Submitted by: Jean Kosky, Second Grade Teacher at Trevor Day School
Some of the greatest challenges, and greatest joys, of teaching second grade at Trevor Day School can be realized during the special studies my colleagues and I embark on in January. During these 4-6 week units each second grade class plunges into a study that is theirs alone. Teachers and students work together to become experts in one subject that they then translate into a play or presentation that is used as a teaching/learning vehicle for the rest of the Trevor community. These studies are often quite different on the surface. This year’s studies included; the Wolf Study, a discovery of the reality vs. literary images of wolves with a large dose of environmental science thrown in; the Peace Study, an exploration of peace makers and what that profile looks like on a personal and global scale; Social Justice, including a visit to the United Nations and in depth studies of organizations that promote social justice world-wide; and finally the Harriett Tubman Study that evokes an era of deep injustice and unparalleled courage.
After my class had presented their play WOLF and we had watched the other three plays and presentations I decided to hold a So What? discussion where I asked the students to reflect on why we had spent this substantial amount of time and energy on these subjects. These discussions begin as a gentle “in your face” challenge by the teacher to justify a learning experience.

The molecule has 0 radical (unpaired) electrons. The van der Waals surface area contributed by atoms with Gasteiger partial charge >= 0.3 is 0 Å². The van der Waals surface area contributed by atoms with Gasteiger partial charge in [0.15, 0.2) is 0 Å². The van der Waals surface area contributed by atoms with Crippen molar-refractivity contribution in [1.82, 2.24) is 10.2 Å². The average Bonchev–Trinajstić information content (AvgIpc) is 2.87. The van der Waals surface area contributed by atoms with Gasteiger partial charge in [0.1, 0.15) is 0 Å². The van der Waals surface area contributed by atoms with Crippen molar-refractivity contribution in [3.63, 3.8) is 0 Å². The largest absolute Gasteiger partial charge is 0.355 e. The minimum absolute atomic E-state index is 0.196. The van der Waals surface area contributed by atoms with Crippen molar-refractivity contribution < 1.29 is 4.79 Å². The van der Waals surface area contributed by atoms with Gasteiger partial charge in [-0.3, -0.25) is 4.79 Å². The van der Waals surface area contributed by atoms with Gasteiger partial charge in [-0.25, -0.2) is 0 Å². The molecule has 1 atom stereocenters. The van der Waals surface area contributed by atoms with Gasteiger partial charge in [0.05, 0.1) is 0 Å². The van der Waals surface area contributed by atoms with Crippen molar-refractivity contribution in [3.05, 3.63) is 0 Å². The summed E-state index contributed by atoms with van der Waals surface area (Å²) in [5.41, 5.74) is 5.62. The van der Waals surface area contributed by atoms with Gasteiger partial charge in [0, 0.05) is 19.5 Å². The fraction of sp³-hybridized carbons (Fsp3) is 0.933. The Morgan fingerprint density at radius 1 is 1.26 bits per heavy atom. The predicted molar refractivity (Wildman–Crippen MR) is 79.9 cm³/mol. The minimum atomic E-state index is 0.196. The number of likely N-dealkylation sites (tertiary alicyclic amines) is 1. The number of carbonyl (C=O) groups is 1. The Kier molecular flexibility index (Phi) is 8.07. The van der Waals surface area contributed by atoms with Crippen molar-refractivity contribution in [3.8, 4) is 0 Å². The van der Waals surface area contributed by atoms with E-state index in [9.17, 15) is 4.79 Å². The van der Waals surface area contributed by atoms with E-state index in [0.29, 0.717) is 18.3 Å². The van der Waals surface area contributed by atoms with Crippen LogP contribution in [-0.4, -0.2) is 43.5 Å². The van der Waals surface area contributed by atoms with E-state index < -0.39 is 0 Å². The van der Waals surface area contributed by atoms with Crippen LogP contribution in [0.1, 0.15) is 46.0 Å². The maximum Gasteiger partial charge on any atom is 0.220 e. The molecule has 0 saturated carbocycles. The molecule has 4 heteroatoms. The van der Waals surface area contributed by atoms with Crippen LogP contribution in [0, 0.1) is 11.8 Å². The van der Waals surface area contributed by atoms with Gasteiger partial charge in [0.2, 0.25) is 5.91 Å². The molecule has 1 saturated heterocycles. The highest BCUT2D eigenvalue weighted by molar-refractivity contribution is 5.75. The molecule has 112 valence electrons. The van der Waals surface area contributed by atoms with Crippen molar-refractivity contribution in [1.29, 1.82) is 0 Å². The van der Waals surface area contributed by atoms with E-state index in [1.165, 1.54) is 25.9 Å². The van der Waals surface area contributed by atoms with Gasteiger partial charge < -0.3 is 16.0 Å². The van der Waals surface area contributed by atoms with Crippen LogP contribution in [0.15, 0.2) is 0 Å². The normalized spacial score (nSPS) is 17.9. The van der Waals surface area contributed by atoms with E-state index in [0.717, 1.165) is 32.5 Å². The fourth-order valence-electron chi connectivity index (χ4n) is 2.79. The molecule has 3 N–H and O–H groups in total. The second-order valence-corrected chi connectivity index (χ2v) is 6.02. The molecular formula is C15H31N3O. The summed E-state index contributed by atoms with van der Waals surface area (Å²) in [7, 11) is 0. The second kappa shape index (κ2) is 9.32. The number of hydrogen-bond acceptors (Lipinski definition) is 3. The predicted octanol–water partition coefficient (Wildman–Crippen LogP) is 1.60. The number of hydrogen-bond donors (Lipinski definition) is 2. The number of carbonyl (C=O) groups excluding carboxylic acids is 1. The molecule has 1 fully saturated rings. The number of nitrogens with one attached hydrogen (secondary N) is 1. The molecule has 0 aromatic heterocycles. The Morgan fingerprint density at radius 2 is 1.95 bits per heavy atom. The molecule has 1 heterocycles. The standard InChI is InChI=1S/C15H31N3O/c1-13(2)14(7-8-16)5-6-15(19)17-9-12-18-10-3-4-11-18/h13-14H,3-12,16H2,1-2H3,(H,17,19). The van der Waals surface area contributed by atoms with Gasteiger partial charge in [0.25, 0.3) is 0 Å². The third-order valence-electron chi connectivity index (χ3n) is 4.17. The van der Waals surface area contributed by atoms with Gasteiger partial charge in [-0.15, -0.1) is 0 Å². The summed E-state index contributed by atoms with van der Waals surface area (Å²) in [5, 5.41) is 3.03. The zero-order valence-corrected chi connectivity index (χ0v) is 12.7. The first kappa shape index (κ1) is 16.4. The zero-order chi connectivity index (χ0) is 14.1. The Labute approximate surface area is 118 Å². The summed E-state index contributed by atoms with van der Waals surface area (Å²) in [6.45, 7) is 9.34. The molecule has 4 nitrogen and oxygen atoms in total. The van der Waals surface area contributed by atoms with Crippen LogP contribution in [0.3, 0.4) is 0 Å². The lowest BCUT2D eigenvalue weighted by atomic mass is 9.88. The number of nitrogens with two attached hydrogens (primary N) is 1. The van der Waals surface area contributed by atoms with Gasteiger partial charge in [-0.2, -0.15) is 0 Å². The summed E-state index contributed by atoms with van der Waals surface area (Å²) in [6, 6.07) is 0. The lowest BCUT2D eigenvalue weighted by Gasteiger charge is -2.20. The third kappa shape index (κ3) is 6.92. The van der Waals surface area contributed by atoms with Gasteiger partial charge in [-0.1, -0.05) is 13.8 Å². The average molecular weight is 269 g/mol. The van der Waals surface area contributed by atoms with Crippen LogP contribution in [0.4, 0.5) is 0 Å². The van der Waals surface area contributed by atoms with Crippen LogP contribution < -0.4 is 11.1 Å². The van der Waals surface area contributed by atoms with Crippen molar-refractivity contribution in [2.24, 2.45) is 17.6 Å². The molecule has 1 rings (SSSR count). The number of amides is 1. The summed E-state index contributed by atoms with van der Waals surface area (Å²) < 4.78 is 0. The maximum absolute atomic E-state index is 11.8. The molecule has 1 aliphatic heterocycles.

WHY WOULD WE TAKE THE TIME TO CONSIDER ALL THESE SUBJECTS?
Since we frequently reflect on systems in second grade, not surprisingly, the student’s discussion quickly turned to what these disparate subjects might hold in common. Here are some of the comments from their discussion.
In defense of second grade studies………
What are some of the big ideas that our plays had in common?
· Everyone has the right to certain things
· Keeping the Earth healthy helps everything
· Humans should not threaten each other or other species
· People need to work hard for what they believe
· Find peaceful ways to solve problems
· Discuss things
Big ideas – Peace, Human Rights, Species Diversity, Environmental Protection, Civil Rights, Advocacy
As I reflected on this animated and often passionate discussion I realized…………
How wonderful that our second grade students at the tender age of 7/8 are invited to consider these intricately interlinked ideas that will most certainly be in the global forefront of their lives. Our Second Graders have been invited into these conversations – to problem solve, to attempt solution and to dare advocacy. They are now, without reservation, wholly a part of these global considerations.